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The Government Must Work With The Academic Institutions And Industries For ICT Growth


The executive secretary of the committee of Vice Chancellors, Prof. Michael Faborode said in a meeting that ‘countries that are managing prosperity today are doing so because they base it on the use of science, technology, and innovation.’ It is against this backdrop that experts have stressed that for ICT growth to be immensely achieved in the country, the government must work with academic institutions.

As you may know, the country is many miles away from technological advancement and experts are proposing that the bridge between the Federal Government and the academia must be closed in order to attain economic and industrial growth which can only be achieved through the adoption of technology.

At the just-concluded International Conference held at the institution in Ile Ife, Osun State, the Vice-Chancellor, Obafemi Awolowo University stressed that the Federal Government, Industries, and the academia are widely disconnected and this factor is a major constraint hindering the country’s development. In his opening remarks, he emphasised that it is the duty of these sectors to work together to achieve a common goal because a segment alone cannot make it work.

Themed ‘Harnessing technology for sustainable development in Africa’, there wouldn’t have been a better time for such a conference to take place, considering the ugly situation that the country is facing at the moment. With the economic crisis looming in the face of uncertainty, even though the leadership is quite shaky, you can’t deny that there’s no better time for every sector to discuss and reach a compromise. Undeniably, technology advancement will bring so many irregularities to a halt.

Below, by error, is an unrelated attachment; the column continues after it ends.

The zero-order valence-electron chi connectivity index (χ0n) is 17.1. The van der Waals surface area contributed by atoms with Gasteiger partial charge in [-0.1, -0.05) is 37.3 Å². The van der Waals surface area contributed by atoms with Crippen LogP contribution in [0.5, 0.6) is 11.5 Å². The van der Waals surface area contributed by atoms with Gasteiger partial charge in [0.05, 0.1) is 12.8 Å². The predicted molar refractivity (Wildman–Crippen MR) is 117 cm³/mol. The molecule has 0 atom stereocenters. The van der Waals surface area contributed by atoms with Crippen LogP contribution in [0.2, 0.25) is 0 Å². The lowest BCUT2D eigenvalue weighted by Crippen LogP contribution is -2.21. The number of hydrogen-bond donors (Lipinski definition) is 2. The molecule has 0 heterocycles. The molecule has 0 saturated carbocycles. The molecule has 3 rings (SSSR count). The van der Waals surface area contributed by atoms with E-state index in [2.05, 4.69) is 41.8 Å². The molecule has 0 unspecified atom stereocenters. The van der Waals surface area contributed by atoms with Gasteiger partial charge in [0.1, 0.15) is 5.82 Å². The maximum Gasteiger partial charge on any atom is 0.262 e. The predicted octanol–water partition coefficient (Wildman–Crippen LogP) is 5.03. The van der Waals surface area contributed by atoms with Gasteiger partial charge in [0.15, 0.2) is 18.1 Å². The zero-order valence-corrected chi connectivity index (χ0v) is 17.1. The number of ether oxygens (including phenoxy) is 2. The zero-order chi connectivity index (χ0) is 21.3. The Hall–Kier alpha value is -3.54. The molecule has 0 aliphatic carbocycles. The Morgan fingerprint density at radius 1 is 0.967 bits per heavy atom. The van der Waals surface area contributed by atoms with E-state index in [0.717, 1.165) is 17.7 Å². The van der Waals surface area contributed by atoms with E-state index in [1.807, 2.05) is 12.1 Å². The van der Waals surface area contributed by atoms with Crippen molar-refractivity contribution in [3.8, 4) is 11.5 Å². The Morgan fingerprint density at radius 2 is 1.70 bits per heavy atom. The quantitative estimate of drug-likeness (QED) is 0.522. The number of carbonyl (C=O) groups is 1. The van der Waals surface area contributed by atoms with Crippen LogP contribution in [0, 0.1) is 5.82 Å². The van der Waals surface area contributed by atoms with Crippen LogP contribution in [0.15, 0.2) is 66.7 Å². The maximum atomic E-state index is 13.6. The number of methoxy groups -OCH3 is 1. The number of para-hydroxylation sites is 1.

The Dean, Faculty of Technology, Prof. Benjamin Imasogie stressed the importance of adequate research and training which is lacking in so many universities in Nigeria. He said:

This requires knowledge and outcome-based cooperation; synergistic and workable imperatives for research and development; learning-teaching; and engineering training and practice.’

On the need to address a connection that should exist between the government, industry and the academia, the press release read:

Some key areas of concerns to technological advancement were identified. The proportion of input we manufacture in Nigeria is far below what we require for purposeful national development. Issues such as transportation, biotechnology, ICT and poor infrastructural development and maintenance culture were highlighted.’

According to Prof. Mohammed Haruna, the Executive Vice-Chairman/Chief Executive Officer, National Agency for Science and Engineering Infrastructure, ‘the most developed nations in terms of ICT today are leaders in economic prosperity and social stable policy’. Without these in place, the country may continue to live in a world of fantasy and it doesn’t have to start huge. He says further that small and medium enterprises whose operations are driven by technology can achieve the position as an engine room in the economy.

There is only one solution to the growth of the country’s economy. Technology, it is.

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